WITH VIDEO: Rogers City couple finds joy in everyday, overlooked moments
ROGERS CITY — “We’re not the usual couple,” said a Rogers City woman last week, surrounded by a home bearing witness to two people’s passion for seeking and capturing life’s overlooked treasures.
In her not-quite-10 years living in Rogers City, Julie Brooks has snapped thousands of photographs of bits and pieces of the city, sharing her photos with other residents and submitting hundreds to a local television station’s “Hot Shots” segment.
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“People ask me, ‘How can you keep finding things to take pictures of?'” Brooks said, the walls of her home a collage of nature shots, grinning faces, and snippets of everyday life. “I ask them, ‘How can you not?'”
Brooks and her husband, Brian Brooks, make a habit of noticing what others miss, including opportunities that often go unexplored.
“Gretchen wrote me,” Julie Brooks said, pointing to a framed letter from Gov. Gretchen Whitmer on a wall in one room of the house.
When Whitmer recently visited Rogers City, only select city leaders got the invite to join her at the pavilion at Lakeside Park.
Next time, Julie Brooks wrote in a letter to Whitmer after that event, the governor is welcome to visit the Brooks residence.
“You do know that you can write your congressmen and your governors and your presidents,” she said. “Doesn’t anybody know that they can do that?”
Another letter, to President Joe Biden, offered encouragement when people were putting the president down, Julie Brooks said.
Framed responses from Whitmer and Biden take places of honor on a “wall of fame” in one room of the home, but so do photographs of Brian Brooks grinning alongside well-known faces, from Billy Bob Thorton to Kevin Bacon to Sam Elliot — “The most perfect gentleman you’d ever want to meet,” Brian Brooks said
Sundance Film Festival aficionados, the Brookses said that, when they used to attend festivals, they’d linger longer than other guests for a chance for a chat with the stars.
“They are all just normal people,” Brian Brooks said, pointing to a photo of Robert Redford, who the couple said they met (“He’s a sweet man,” Julie Brooks said) after they sent the actor one of Brian Brooks’ carvings.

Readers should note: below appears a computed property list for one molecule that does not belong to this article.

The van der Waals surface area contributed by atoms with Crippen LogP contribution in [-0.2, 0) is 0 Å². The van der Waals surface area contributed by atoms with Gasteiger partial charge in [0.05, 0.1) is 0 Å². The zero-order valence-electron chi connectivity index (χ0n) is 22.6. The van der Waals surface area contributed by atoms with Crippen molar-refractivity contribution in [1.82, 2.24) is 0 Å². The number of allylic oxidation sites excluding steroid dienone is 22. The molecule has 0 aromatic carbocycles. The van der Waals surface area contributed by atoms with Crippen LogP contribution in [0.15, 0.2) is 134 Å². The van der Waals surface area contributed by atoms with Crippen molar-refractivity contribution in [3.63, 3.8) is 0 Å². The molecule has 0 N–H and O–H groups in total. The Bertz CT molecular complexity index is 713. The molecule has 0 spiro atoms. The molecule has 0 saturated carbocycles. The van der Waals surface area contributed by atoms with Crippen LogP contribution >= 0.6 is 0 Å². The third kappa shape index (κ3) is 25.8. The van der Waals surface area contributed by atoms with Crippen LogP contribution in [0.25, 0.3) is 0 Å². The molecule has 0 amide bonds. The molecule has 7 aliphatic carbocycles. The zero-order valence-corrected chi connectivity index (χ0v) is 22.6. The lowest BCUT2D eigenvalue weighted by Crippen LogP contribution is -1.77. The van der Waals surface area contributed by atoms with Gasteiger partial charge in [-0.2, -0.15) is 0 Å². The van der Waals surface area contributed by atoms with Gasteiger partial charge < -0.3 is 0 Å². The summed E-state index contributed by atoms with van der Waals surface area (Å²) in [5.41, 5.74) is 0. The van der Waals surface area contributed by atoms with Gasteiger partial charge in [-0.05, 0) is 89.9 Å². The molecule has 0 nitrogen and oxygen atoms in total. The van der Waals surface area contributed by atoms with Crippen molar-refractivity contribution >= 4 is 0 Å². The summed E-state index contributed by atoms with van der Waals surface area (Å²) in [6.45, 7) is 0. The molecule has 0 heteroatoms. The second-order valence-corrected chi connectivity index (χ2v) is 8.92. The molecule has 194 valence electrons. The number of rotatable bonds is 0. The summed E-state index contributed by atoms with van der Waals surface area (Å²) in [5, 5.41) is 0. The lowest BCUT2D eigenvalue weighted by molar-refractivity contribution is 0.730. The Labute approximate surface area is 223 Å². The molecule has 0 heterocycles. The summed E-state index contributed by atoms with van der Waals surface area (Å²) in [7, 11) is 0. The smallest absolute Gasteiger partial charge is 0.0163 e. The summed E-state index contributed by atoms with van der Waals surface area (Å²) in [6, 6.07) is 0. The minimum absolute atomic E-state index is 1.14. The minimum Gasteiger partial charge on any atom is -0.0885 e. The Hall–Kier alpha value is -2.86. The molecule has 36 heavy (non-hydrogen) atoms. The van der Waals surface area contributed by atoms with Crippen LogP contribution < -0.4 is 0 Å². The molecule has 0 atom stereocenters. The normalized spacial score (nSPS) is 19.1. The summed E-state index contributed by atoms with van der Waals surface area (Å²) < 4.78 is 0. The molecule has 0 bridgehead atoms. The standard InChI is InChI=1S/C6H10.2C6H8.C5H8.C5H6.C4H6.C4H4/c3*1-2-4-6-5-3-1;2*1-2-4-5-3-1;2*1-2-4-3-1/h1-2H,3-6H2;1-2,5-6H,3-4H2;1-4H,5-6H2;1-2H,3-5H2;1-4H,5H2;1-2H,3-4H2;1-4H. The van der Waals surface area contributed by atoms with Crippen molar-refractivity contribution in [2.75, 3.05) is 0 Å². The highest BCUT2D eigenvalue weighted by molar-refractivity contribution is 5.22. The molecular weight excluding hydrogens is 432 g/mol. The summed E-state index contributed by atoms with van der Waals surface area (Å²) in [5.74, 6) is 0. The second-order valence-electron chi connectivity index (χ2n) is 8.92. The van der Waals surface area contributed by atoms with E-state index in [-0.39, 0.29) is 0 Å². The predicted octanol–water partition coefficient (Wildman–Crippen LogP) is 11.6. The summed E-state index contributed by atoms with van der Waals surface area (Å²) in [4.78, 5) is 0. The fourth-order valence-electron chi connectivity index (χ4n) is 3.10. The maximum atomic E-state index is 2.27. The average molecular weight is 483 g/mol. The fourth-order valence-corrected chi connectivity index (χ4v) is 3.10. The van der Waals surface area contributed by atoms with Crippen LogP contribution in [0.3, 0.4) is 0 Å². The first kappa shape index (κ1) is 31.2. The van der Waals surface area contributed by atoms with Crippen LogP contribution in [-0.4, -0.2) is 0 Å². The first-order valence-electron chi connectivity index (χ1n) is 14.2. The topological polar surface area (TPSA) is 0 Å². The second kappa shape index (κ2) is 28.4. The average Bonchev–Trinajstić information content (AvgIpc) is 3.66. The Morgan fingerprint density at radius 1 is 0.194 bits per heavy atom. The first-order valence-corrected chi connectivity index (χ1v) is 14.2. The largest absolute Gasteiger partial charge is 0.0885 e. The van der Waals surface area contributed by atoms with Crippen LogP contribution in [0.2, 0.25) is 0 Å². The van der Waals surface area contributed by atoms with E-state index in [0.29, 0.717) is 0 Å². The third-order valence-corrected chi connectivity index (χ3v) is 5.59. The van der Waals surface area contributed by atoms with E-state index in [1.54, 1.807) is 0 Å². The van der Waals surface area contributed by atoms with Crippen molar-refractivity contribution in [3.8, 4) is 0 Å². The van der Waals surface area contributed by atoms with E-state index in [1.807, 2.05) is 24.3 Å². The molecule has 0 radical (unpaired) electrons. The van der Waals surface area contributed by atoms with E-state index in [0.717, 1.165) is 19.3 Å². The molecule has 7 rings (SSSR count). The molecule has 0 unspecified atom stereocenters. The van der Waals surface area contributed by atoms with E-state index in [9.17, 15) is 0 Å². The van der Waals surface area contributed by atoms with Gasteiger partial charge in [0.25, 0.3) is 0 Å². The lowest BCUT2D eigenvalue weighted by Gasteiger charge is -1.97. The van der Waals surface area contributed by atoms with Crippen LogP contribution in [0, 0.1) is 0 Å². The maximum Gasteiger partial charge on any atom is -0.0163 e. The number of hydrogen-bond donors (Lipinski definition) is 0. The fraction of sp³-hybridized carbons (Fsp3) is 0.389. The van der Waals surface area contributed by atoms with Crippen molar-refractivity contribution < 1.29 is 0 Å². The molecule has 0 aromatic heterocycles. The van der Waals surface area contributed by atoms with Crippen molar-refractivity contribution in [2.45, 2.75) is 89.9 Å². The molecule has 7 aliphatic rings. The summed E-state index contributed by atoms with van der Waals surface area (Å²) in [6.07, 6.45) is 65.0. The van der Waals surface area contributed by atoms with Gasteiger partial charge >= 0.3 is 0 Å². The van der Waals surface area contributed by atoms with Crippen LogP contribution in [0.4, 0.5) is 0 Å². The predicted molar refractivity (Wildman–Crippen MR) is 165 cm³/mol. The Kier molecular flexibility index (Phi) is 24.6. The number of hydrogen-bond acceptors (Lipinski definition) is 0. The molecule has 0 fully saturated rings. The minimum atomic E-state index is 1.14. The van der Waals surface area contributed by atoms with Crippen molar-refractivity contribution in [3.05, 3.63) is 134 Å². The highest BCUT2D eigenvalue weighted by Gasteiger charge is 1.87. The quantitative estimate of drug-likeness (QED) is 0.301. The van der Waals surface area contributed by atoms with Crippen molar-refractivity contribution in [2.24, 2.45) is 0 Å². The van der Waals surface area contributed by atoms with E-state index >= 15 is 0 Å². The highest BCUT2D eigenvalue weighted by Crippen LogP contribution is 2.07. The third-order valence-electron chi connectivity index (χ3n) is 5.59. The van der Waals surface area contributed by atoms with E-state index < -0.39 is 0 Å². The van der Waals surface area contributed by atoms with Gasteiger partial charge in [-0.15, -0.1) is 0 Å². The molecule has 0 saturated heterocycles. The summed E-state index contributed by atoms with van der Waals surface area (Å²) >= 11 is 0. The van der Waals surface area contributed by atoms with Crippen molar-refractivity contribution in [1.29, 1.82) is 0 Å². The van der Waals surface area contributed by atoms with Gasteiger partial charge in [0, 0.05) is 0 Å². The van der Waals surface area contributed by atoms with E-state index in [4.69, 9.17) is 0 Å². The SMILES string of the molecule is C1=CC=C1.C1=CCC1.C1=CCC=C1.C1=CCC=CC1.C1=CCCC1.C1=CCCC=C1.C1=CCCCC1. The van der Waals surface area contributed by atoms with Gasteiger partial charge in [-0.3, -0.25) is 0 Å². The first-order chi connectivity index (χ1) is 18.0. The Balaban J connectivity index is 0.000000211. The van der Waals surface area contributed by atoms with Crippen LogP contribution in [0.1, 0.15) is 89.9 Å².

A modest card table and swing-arm lamp in the couple’s basement provide the workspace where the self-proclaimed woodcarver/spoon player creates practical and playful wooden items, some of which the crafter sends out into the world as gifts.
He designed numerous personalized batons intended for visiting conductors at the Utah Symphony and Opera and sent hand-carved crochet hooks to Vanna White, of Wheel of Fortune fame, with an autographed portrait on his wall as a reward.
To Redford, or “Bob” to Julie Brooks, the couple sent a whistle.
Other carved trinkets decorate the Brooks home, from a collection of wooden toys to miniatures of every bridge in Charlevoix.
Delighting in the tiny, Brian Brooks created a miniature Martian landscape, complete with scaled models of NASA rovers and rotund green aliens.
One Brooks special, not more than half an inch long, earned a nod from Ripley’s Believe It or Not as the world’s smallest whistle carved from the stem of a rose.
When not designing creations out of bits of this and scraps of that, Brian Brooks can be found playing the spoons.
Outfitted in a black vest and a natty bowler hat hand-made by an actual haberdasher, the spoon player taps out a merry rhythm on his leg, metal spoons clickity-clicking a rhythm Brooks says has accompanied many renowned musicians, whose names he lists with pride: Earl Scruggs, Gene Guthrie, George Strait, and more.
The couple shared stories of moves around the state and country, apartments and adventures in Charlevoix and Las Vegas, Albuquerque and Salt Lake City, never following “normal” patterns of “that one house with three-point-five bedrooms and two-and-a-half kids and the dog and the cat and the picket fence,” Julie Brooks said.
“We’ve had a very boring, mundane life,” Brian Brooks said dryly, describing the carvings he sent to governors and politicians and telling of rubbing elbows with bigwigs at a Christmas party. “We never met anyone. We never did anything.”